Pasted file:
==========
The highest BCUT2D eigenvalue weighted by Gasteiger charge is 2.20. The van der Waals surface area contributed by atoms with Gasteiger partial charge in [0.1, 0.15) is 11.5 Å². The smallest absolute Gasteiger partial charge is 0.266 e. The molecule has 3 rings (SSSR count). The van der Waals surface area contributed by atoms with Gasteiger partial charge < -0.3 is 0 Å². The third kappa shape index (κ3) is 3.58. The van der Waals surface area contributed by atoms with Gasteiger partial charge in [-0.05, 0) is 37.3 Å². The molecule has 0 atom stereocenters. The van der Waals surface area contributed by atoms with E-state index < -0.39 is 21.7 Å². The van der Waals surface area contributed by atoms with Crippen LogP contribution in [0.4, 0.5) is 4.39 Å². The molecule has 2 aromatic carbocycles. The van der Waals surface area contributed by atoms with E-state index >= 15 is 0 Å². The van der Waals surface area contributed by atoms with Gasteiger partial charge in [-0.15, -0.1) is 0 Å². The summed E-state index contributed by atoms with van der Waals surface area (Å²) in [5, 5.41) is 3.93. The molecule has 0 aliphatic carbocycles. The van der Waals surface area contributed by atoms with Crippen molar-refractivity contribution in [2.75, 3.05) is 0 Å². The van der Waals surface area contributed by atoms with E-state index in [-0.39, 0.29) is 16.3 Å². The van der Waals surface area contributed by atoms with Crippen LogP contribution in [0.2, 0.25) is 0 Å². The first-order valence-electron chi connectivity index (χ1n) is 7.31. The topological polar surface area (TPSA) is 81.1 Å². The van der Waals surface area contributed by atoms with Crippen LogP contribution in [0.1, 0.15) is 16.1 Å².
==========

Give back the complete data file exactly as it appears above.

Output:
The highest BCUT2D eigenvalue weighted by Gasteiger charge is 2.20. The van der Waals surface area contributed by atoms with Gasteiger partial charge in [0.1, 0.15) is 11.5 Å². The smallest absolute Gasteiger partial charge is 0.266 e. The molecule has 3 rings (SSSR count). The van der Waals surface area contributed by atoms with Gasteiger partial charge < -0.3 is 0 Å². The third kappa shape index (κ3) is 3.58. The van der Waals surface area contributed by atoms with Gasteiger partial charge in [-0.05, 0) is 37.3 Å². The molecule has 0 atom stereocenters. The van der Waals surface area contributed by atoms with E-state index < -0.39 is 21.7 Å². The van der Waals surface area contributed by atoms with Crippen LogP contribution in [0.4, 0.5) is 4.39 Å². The molecule has 2 aromatic carbocycles. The van der Waals surface area contributed by atoms with E-state index >= 15 is 0 Å². The van der Waals surface area contributed by atoms with Gasteiger partial charge in [-0.15, -0.1) is 0 Å². The summed E-state index contributed by atoms with van der Waals surface area (Å²) in [5, 5.41) is 3.93. The molecule has 0 aliphatic carbocycles. The van der Waals surface area contributed by atoms with Crippen molar-refractivity contribution in [2.75, 3.05) is 0 Å². The van der Waals surface area contributed by atoms with E-state index in [-0.39, 0.29) is 16.3 Å². The van der Waals surface area contributed by atoms with Crippen LogP contribution in [0.2, 0.25) is 0 Å². The first-order valence-electron chi connectivity index (χ1n) is 7.31. The topological polar surface area (TPSA) is 81.1 Å². The van der Waals surface area contributed by atoms with Crippen LogP contribution in [0.1, 0.15) is 16.1 Å².